Freightliner announced Wednesday, Aug. 29 that — according to Auto Research Center Inc. (ARC), an independent aerodynamics research team based in Indianapolis used by vehicle manufacturers, NASCAR and other racing teams — the Freightliner Cascadia is officially more aerodynamic than other Class 8 commercial vehicles.
Freightliner says ARC researchers compared the Cascadia with four other similarly spec’d Class 8 vehicles – the International ProStar, Kenworth T660, Peterbilt 386 and Volvo 780 – using its state-of-the-art wind tunnel, the only aerodynamic testing facility in the world built specifically for Class 8 vehicles.
Testing took place in June and July, Freightliner says. Researchers measured wind drag on the front, sides and back of the tractor, as well as the front of the trailer; there was a tractor-trailer gap of 48 inches. The amount of drag for the Cascadia was consistently lower and better than competitors, Freightliner says: The ProStar recorded 7.8 percent more drag than the Cascadia; the 780 showed 9.6 percent more drag; the T660 showed 18.8 percent more drag; and the 386 showed 22.9 percent more drag.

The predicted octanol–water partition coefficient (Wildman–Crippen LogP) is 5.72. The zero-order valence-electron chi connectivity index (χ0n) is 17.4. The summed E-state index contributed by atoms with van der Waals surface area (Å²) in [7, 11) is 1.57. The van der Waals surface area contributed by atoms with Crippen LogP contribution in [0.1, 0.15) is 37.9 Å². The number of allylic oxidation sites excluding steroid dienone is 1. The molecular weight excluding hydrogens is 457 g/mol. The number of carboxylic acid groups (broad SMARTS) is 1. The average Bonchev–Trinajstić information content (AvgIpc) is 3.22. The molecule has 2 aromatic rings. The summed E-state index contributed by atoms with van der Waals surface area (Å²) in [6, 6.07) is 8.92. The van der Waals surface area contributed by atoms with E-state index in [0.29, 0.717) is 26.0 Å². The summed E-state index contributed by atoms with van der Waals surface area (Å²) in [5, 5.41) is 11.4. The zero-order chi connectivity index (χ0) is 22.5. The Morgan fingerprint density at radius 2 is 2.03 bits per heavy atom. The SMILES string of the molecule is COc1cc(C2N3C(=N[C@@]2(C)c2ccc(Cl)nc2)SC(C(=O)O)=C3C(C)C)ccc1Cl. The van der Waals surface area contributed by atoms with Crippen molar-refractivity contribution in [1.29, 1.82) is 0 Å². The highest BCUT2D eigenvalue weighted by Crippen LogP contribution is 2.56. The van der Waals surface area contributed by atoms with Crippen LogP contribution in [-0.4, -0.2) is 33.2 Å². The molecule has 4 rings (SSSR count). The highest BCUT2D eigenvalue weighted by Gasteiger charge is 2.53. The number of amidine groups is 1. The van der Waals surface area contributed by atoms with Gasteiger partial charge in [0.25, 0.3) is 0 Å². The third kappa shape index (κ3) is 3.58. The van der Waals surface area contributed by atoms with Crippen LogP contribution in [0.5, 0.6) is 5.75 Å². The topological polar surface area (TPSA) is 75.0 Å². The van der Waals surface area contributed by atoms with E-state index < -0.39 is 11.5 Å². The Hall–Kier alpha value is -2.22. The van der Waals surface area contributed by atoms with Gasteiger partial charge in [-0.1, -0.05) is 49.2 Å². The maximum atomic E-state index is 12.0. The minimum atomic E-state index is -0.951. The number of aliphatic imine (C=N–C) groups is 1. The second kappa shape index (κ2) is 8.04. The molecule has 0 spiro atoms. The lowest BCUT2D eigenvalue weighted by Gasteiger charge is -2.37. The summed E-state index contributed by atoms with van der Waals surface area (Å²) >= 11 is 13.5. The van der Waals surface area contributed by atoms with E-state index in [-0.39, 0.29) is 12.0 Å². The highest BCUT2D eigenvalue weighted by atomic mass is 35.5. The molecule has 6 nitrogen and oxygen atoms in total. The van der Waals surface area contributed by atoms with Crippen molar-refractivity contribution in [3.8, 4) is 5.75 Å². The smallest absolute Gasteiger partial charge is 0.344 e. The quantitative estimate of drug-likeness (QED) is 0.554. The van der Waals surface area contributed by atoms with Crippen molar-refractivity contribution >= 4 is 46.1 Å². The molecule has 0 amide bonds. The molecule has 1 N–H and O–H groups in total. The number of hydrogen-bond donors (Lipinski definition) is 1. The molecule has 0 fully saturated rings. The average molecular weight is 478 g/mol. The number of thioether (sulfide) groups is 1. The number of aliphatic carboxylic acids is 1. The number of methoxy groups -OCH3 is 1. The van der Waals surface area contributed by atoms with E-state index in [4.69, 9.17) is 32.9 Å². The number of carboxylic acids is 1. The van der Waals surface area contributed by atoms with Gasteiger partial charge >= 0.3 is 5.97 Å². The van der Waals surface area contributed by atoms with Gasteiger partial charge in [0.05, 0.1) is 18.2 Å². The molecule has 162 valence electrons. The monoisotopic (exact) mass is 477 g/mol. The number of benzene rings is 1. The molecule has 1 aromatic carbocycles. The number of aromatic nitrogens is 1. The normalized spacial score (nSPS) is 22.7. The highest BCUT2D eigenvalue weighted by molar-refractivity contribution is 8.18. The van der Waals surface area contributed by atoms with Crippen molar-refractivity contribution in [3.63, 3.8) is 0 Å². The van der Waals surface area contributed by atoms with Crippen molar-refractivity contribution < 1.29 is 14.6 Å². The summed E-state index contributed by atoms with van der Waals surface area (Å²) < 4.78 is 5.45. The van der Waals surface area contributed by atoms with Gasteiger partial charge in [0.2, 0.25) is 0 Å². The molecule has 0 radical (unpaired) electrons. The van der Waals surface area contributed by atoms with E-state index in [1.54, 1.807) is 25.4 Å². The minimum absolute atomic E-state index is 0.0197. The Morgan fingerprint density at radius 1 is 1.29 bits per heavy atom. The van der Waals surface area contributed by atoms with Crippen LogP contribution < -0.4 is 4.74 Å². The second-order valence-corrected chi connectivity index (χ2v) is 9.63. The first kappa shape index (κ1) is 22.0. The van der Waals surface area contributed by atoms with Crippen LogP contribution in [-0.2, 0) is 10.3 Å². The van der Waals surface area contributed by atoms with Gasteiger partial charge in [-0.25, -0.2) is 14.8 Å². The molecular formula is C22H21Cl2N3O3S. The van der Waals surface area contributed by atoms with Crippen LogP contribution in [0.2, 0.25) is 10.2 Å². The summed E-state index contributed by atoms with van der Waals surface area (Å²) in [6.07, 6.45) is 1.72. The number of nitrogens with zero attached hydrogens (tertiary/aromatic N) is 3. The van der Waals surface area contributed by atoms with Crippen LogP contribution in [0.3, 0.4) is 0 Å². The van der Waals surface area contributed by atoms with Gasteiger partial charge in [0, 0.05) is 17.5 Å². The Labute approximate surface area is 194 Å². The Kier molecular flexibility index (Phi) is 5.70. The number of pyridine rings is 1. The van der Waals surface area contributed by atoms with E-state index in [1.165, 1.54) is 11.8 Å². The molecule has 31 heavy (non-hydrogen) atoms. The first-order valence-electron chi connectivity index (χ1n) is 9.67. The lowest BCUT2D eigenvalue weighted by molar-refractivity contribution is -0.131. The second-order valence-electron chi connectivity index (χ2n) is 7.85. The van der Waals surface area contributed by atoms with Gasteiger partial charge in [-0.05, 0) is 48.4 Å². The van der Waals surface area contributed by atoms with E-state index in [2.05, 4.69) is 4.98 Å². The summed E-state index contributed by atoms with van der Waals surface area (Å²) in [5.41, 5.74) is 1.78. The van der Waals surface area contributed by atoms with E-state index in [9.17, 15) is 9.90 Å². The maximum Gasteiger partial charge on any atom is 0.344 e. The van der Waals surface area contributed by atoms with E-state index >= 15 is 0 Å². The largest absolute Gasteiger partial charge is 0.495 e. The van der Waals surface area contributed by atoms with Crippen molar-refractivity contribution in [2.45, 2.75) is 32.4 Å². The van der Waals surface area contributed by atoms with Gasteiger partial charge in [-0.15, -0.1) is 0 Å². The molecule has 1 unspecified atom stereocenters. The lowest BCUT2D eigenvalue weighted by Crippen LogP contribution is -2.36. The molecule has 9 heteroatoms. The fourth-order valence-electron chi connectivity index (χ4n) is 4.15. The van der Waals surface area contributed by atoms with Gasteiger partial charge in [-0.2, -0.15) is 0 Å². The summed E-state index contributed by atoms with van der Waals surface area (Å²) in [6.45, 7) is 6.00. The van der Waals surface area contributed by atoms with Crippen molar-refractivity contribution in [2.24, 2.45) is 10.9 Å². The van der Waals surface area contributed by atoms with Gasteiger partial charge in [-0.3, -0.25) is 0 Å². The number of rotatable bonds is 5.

“My overall conclusion from this test is that, based upon the results, the Freightliner Cascadia is the most aerodynamic of the five tractors tested,” says Mike Camosy, ARC operations manager, in a written report.
“We read our competitors’ claims on aerodynamics and wonder if they were based on comparisons with older models or against models with very different specs,” says Michael Delaney, senior vice president of marketing for Freightliner. “It didn’t appear to be scientifically based. Aerodynamic efficiency isn’t a function of looks – it’s about measured airflow resistance. We were confident the Cascadia would prove to be superior in this area when solid science was applied.
“Customers don’t want to hear marketing people talk about aerodynamics – they want to hear it from independent sources, which is why we waited to talk about it until valid tests could be performed by outside experts,” Delaney says. “The results proved what we expected. It’s always great to have the facts independently validated.
“The Cascadia had already accumulated 2,500 hours of aerodynamic testing over 16 months through our engineering group, so we were pretty confident going in,” Delaney says. “The Cascadia is fuel-efficient, quiet, comfortable and a kick to drive. It really is a smart choice for a better business and lifestyle.”
Using anticipated fuel costs and differing applications, the Cascadia’s efficiency could save customers as much as $950 to $2,750 a year per truck, Delaney says. Fuel savings were calculated assuming each truck was driven 144,000 miles per year, with fuel at $3 per gallon, driving 60 mph.
Freightliner Trucks introduced the Cascadia in May.